Metrics That Matter
With many IT leaders forced to justify their group’s economic value, it’s more critical than ever to present executive managers with the right measurements for IT’s contributions. But most IT organizations fall short of this objective.
Although the economy has recovered somewhat from the triple whammy of the 9/11 attack, corporate scandals, and dot-com bust of the early 2000s, many IT organizations have not seen a return to the go-go years of the 1990s in which technology investments were easy to come by—thanks to a basic corporate belief in the enabling power of IT. Today’s executives no longer take it as an article of faith that technology investments bring real value and that IT groups are both effective and efficient; they now demand proof. From many IT leaders’ viewpoints, this has meant not only stagnant budgets, but increasing demands for both new initiatives meant to provide competitive advantage and efforts to satisfy new post-scandal regulatory requirements such as Sarbanes-Oxley. Worse for some, IT budgets have been treated as expensive cost centers that need to be continually scrutinized based on some arbitrary formula, such as basing IT spending on a fixed percentage of revenues.
Certainly, there are inefficient IT departments that spend money on dubious projects. But there are also many IT departments that are effective and contribute real value to the enterprise—efficiency and value that can be imperiled by a bean counter’s approach to funding. But to demonstrate that efficiency and value, both IT and executive management need to rethink how they measure IT value. Far too often, consultants say, IT leaders drown executives in operational data such as help-desk resolution times and network uptime—data that is meaningless to the corporate strategy and cements IT’s reputation as being little more than a janitorial service for technical systems.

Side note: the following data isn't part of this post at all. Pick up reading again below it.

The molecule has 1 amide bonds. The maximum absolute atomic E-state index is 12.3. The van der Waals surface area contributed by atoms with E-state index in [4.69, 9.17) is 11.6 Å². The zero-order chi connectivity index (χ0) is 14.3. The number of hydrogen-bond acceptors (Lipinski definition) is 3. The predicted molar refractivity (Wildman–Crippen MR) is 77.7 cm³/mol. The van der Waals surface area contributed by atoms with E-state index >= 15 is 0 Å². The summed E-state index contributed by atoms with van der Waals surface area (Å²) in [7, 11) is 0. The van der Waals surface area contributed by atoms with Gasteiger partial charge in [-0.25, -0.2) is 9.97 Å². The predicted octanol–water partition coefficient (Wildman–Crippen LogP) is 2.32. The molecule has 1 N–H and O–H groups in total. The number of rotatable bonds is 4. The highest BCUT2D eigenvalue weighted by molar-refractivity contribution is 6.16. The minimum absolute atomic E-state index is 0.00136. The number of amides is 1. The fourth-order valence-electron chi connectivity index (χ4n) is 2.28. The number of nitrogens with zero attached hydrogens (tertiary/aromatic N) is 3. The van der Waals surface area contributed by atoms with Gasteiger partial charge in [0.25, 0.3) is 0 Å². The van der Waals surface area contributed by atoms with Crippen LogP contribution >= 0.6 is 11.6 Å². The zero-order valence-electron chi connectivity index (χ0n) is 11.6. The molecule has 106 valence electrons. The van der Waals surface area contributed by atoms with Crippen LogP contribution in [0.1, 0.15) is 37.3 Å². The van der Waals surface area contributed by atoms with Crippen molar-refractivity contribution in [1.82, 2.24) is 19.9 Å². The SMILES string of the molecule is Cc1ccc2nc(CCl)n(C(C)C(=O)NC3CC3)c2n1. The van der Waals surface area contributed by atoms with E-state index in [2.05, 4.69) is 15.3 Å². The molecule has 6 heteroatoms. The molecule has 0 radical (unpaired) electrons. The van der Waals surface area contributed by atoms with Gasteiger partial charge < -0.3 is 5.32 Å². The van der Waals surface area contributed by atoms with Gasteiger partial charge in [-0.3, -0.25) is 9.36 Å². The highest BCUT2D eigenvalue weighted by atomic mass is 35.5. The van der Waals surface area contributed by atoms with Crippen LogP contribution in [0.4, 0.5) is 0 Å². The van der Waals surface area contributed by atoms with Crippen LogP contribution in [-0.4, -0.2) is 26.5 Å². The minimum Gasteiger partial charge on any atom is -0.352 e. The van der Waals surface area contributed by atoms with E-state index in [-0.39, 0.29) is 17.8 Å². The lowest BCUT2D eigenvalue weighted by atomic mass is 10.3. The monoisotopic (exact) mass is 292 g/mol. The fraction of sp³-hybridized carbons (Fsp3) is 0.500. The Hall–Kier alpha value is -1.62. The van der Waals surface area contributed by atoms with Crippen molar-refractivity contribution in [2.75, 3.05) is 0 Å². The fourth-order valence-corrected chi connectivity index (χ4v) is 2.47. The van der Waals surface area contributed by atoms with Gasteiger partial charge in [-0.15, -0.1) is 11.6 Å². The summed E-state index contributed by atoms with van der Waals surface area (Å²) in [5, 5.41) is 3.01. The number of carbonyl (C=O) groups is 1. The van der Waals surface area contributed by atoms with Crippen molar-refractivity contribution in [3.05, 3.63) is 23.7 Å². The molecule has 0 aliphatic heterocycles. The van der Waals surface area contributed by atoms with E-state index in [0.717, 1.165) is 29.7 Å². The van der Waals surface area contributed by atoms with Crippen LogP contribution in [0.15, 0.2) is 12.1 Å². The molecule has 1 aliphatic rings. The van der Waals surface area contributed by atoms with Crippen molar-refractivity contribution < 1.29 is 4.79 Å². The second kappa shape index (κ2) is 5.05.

“Many CIOs report these to the business side, and all they get are blank stares,” said Mark Lutchen, a partner at the consultancy PricewaterhouseCoopers.
CIOs and other IT leaders need to rethink how they measure and demonstrate their value to the enterprise by using metrics that matter. Although few companies actually do this, consultants agree on a basic framework that IT can take to deliver what executives need. The specifics will vary from company to company, but the principles are consistent. The most fundamental principle: “Metrics give you the opportunity to change behavior,” said Lutchen. So they should be chosen in concert with the most critical desired behaviors to be maintained and changed.
Along these lines, “make sure the metrics have a business component to them,” said Scott Holland, a senior business advisor at The Hackett Group.
Alan Houghton, a principal consultant at PA Consulting Group, also suggested, “Think of what you do as a service. That creates a mind-set of what’s important.”
MEASURE EFFECTIVENESS AND EFFICIENCY
It is easier to measure efficiency than effectiveness because efficiency can be based on hard data such as dollars spent, time taken, and functions delivered. Effectiveness, on the other hand, involves some subjective interpretation (such as customer satisfaction) in addition to specific data points (such as staff reductions achieved or extra income generated). But you should measure both attributes nonetheless.
Efficiency is important, but it’s essentially a defensive metric, meant to show you are not wasting resources and thus justify operational investments. “CIOs need to take the first step and clean their own houses first,” said PricewaterhouseCoopers’ Lutchen, before expecting to get extra money for value-creating initiatives.
But if they demonstrate only efficiency, they play into the bean-counter mentality that all that matters is extracting more efficiency from the system. That’s an easy road to continued cuts, said consultant Richard Chang, CEO of Richard Chang Associates. At many companies, “this cost focus has led to the sub-optimization of IT,” Chang said. It can even lead to the eventual outsourcing of IT. Demonstrating effective value creation is critical to getting more funding and keeping a seat at the executive table in which strategic efforts are the focus. In such a case, even if the more generic IT operations are squeezed or outsourced, IT remains as a value creator for the company.